In a welcome moment of shading and contrast, Palin the consumer finds space to mention the fact that she drives a black VW Jetta, which seems an odd choice of car for an all-American patriot, since US Jettas are imported from the Volkswagen assembly plant in Puebla, Mexico.

“Everything I ever needed to know, I learned on the basketball court,” Palin says, reprising a sentence she first wrote in an Op-Ed piece for the Anchorage Daily News in April 2004, before ghostwriters entered her life. “I loved competition.” On one hand, she paints herself as the average mom, a “Main Streeter,” as she described herself in her campaign debate with Joe Biden; on the other, driven by her “gift” of “determination and resolve,” she’s a born winner, but only of reassuringly average trophies, which are lined up in the book as on the family mantelpiece.

There’s the medal she won as a ten-year-old from the VFW for her poem about Betsy Ross (alas, not reprinted here), along with the sashes from the Miss Wasilla contest (“I won every segment of the competition, even Miss Congeniality”) and her place as second runner-up to Miss Alaska in the state final. “Every year in school I ran for something in student government—vice president, treasurer, something.” Her many exploits in track and field culminate in the high school basketball championship game between the Wasilla Warriors, captained by Palin with a badly sprained ankle, and the Service Cougars of Anchorage. “I’d never worked so hard for anything in my life, because I’d never wanted anything so badly.” Small town played big city. Small town won. “That victory changed my life.”


Her father, Chuck Heath, hunter, taxidermist, elementary school science teacher, and sports coach, loomed imposingly over her childhood, and clearly inspired her egregious appetite to compete in, and to win, every contest that came her way:

My siblings all won many more sports awards than I, as I wasn’t equipped with anything close to their natural talent. But I once overheard Dad say to another coach that he’d never had an athlete work harder. Overhearing those words was one of the most powerful experiences of my life.

No wonder she found political elections irresistible, and basketball, with its multiple opportunities for tactical cheating, in the way of well-executed pushes, jersey-pullings, bumpings, and “flops,” supplies a fitting analogy for how the bright, intensely willful, energetic, but academically mediocre housewife and salmon-fisher gamed her way from the Wasilla city council to the gubernatorial mansion in Juneau. Palin showed her form in her first big race, in 1996, when she challenged the three-term incumbent mayor of the town, John Stein, who seems not to have known what hit him. With the backing of her church, the Wasilla Assembly of God, and the hunting interest, she campaigned on the nonmayoral issues of abortion and gun-ownership. It was put about that the Steins were living in sin: they produced their marriage certificate. It was also put about that Stein, a lapsed Lutheran, was Jewish. In 2008, he told William Yardley of The New York Times:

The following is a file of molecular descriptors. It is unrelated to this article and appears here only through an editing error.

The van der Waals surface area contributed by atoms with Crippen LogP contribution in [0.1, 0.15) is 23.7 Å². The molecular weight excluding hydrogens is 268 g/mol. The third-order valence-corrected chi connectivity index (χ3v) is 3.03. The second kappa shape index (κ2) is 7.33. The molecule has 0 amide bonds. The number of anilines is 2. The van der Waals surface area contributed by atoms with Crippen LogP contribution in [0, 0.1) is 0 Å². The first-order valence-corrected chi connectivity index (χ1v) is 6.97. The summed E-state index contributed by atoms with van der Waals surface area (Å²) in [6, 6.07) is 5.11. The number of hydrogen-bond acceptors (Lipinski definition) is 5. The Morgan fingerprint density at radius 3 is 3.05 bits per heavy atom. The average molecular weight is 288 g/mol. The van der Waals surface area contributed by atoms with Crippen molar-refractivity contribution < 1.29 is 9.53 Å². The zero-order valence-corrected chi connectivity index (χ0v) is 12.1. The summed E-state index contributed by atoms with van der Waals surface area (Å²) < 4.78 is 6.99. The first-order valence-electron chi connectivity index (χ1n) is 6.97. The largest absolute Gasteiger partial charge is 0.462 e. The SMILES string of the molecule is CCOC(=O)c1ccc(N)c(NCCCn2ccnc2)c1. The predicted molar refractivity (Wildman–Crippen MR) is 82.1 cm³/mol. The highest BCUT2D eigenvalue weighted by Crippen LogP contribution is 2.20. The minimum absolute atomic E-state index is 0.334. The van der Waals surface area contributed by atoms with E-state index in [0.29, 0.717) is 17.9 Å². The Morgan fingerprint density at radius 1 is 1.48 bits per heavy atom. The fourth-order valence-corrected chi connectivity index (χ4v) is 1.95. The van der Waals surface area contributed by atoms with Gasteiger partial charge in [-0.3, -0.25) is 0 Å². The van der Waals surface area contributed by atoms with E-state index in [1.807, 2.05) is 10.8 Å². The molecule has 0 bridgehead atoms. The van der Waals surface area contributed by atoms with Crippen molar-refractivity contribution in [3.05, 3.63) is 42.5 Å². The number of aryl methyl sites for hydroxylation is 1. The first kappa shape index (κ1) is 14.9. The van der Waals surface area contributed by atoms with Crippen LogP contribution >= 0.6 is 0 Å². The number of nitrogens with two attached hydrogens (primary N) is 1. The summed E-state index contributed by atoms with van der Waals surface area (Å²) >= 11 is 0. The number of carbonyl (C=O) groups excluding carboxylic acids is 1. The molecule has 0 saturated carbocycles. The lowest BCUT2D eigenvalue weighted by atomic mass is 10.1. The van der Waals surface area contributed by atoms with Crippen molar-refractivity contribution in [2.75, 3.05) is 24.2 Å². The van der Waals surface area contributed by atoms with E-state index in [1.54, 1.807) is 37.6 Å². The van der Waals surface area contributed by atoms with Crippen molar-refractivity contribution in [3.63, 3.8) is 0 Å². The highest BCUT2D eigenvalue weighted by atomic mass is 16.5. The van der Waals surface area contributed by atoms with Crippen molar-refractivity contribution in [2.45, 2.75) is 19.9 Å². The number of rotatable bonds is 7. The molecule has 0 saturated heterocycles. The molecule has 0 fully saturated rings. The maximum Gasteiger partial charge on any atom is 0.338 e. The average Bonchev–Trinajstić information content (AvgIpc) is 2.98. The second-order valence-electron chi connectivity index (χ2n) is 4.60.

Ted S. Warren/AP Images

Sarah Palin voting in the presidential election, Wasilla City Hall, Alaska, November 4, 2008

Sarah comes in with all this ideological stuff, and I was like, “Whoa.” But that got her elected: abortion, gun rights, term limits and the religious born-again thing. I’m not a churchgoing guy, and that was another issue: “We will have our first Christian mayor.” I thought, Holy cow, what’s happening here?

In Going Rogue, Stein is described as “relatively new to the community.” “He wasn’t a born-here, raised-here, gonna-be-buried-here type of hometown guy.” Those darned wandering Jews.

Palin won by 651 votes to Stein’s 440. Installed in the mayor’s office, she sacked the town planner, police chief, museum director, and librarian (who was later reinstalled after a public protest), and set about her mission of deregulating Wasilla. Business inventory and personal property taxes were abolished; land was rezoned from residential to commercial to meet the needs of incoming big-box chain stores and fast-food outlets, and from single-family to multi-family to encourage speculative condo development; Palin cast the tie-breaking vote in council to stop the city adopting a building code. She held out the invitation to prospective investors in Wasilla to build what they liked, where they liked, out of any materials and to whatever standards that they chose. The long, unlovely, centerless ribbon of commerce that stretches along Alaska’s Highway 3, punctuated by the signage of Subway, I-Hop, Burger King, Arby’s, KFC, Taco Bell, McDonald’s, Pizza Hut, and the like, is a monument to Palin’s cherished vision of the free-market, free-enterprise society. As she boasts—justifiably—of her time in Wasilla, “Basically, we’d gotten government out of the way.”